For these fees, you get a cool, customizable online storefront where you can conveniently sell your wares. For the average bear, the idea of having to build their own website, with a shopping cart, is too much. It costs money to get set up and then you have all the hassle of marketing your store and dealing with issues like your server going  down or your shopping cart not working. Etsy is a savior.

But if, like us, you really just need a place to sell off some inventory, Etsy isn't really the solution. Can you imagine how sad the Mighty Distractible Etsy shop would be once we were down to five skeins of yarn and two or three embroidery kits??

No... a successful Etsy shop needs to be a living, breathing thing. A constantly restocked, lovely to look at, store. Not a fire sale.

So, we have a question for you all. What would you think if we just posted what we have left out here on the blog and did our transactions via email? We could take PayPal and/or credit cards (thanks to Square!) and just work with you individually. Let us know. Comment below and tell us if you think this is a good idea or complete rubbish (that's for you @pinkundine!).  If you all vote that it's a good idea, we'll put photos, quantities and prices up on the site this weekend and then we can get down to business.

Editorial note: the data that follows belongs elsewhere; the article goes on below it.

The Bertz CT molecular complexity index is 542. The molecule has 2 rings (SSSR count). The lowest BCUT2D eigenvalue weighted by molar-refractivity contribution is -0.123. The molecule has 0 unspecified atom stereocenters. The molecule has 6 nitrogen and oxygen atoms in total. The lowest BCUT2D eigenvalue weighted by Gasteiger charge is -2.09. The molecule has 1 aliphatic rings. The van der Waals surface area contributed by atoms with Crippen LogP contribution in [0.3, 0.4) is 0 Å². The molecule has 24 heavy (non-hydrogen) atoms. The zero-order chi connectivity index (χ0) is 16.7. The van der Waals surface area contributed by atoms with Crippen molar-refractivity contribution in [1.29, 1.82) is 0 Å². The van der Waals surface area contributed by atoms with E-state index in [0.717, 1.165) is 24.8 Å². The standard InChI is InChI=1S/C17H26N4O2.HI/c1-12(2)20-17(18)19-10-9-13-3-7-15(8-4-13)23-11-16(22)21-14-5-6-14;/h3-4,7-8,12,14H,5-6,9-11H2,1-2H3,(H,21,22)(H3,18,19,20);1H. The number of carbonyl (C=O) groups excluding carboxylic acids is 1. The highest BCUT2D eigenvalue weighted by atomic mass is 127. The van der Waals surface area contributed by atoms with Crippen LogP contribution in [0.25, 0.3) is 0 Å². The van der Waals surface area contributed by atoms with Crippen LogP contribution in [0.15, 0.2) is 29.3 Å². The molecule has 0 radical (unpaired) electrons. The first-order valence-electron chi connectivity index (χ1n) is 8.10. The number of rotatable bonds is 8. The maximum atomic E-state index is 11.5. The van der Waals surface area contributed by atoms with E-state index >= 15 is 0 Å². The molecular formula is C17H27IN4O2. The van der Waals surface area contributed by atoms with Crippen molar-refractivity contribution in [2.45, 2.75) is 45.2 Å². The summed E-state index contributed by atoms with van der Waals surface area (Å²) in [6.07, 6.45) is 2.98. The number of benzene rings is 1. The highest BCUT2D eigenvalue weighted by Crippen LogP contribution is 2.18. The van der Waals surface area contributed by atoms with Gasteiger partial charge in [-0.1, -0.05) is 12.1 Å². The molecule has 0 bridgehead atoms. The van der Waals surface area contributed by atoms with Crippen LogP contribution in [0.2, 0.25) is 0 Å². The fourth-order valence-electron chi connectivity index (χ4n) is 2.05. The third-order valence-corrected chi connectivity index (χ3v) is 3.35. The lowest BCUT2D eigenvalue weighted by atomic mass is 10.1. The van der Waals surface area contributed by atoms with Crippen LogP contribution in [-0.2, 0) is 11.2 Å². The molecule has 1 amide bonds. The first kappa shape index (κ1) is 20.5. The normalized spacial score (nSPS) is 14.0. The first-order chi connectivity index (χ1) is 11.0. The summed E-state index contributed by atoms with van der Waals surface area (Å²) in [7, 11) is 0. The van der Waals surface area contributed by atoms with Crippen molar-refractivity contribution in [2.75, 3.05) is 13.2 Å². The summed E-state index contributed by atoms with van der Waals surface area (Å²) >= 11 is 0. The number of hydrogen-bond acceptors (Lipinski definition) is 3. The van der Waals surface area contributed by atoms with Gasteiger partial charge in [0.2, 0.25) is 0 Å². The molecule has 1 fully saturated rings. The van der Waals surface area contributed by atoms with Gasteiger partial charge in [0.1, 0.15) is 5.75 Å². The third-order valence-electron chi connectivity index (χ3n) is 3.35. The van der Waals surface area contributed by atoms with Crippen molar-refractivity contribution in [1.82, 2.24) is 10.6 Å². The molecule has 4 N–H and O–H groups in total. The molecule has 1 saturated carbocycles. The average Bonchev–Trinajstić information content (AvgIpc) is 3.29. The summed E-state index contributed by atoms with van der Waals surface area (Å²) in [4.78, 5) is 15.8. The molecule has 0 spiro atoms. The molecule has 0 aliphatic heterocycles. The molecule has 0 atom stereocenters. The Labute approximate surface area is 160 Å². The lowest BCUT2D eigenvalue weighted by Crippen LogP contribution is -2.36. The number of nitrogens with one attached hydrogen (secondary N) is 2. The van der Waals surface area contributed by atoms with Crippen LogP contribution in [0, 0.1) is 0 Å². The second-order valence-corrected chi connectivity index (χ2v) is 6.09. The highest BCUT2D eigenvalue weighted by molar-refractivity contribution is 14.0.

Speak up friends! And thanks. :)


There Was Another Cat in the Bag!

When Alex and I began this blog over a year ago, we had no idea where the journey would take us. The plan was simple: create a place for us to chat about our crafty pursuits and hopefully entertain our readers. Since then we've made friends with people from across oceans, connected with those in our own community, tried our hands as exhibitors in a trunk show, and even seen that folks read our blog by google searching terms as random as "as seen on tv" and "eating". Ahhh, the internet is a weird and wonderful world.

I am pleased to tell you today that another opportunity has arisen for us that fits us from the world of the printed page.